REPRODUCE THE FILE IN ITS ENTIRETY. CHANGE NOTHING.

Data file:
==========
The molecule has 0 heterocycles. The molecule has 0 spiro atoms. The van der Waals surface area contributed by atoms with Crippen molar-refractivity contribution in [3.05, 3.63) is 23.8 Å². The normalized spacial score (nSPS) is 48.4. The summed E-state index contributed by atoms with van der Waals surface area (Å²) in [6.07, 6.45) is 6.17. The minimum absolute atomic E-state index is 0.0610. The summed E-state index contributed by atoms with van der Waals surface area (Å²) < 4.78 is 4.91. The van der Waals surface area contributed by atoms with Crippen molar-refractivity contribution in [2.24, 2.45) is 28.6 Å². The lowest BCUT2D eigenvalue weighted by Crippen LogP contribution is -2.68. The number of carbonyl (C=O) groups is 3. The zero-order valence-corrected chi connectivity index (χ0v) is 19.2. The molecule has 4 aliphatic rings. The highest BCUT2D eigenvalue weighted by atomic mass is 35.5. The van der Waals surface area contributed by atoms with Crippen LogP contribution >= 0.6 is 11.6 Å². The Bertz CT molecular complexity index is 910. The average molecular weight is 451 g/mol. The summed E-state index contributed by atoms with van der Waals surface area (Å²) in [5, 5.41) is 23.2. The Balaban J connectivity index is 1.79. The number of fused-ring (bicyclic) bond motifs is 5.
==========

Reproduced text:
The molecule has 0 heterocycles. The molecule has 0 spiro atoms. The van der Waals surface area contributed by atoms with Crippen molar-refractivity contribution in [3.05, 3.63) is 23.8 Å². The normalized spacial score (nSPS) is 48.4. The summed E-state index contributed by atoms with van der Waals surface area (Å²) in [6.07, 6.45) is 6.17. The minimum absolute atomic E-state index is 0.0610. The summed E-state index contributed by atoms with van der Waals surface area (Å²) < 4.78 is 4.91. The van der Waals surface area contributed by atoms with Crippen molar-refractivity contribution in [2.24, 2.45) is 28.6 Å². The lowest BCUT2D eigenvalue weighted by Crippen LogP contribution is -2.68. The number of carbonyl (C=O) groups is 3. The zero-order valence-corrected chi connectivity index (χ0v) is 19.2. The molecule has 4 aliphatic rings. The highest BCUT2D eigenvalue weighted by atomic mass is 35.5. The van der Waals surface area contributed by atoms with Crippen LogP contribution >= 0.6 is 11.6 Å². The Bertz CT molecular complexity index is 910. The average molecular weight is 451 g/mol. The summed E-state index contributed by atoms with van der Waals surface area (Å²) in [5, 5.41) is 23.2. The Balaban J connectivity index is 1.79. The number of fused-ring (bicyclic) bond motifs is 5.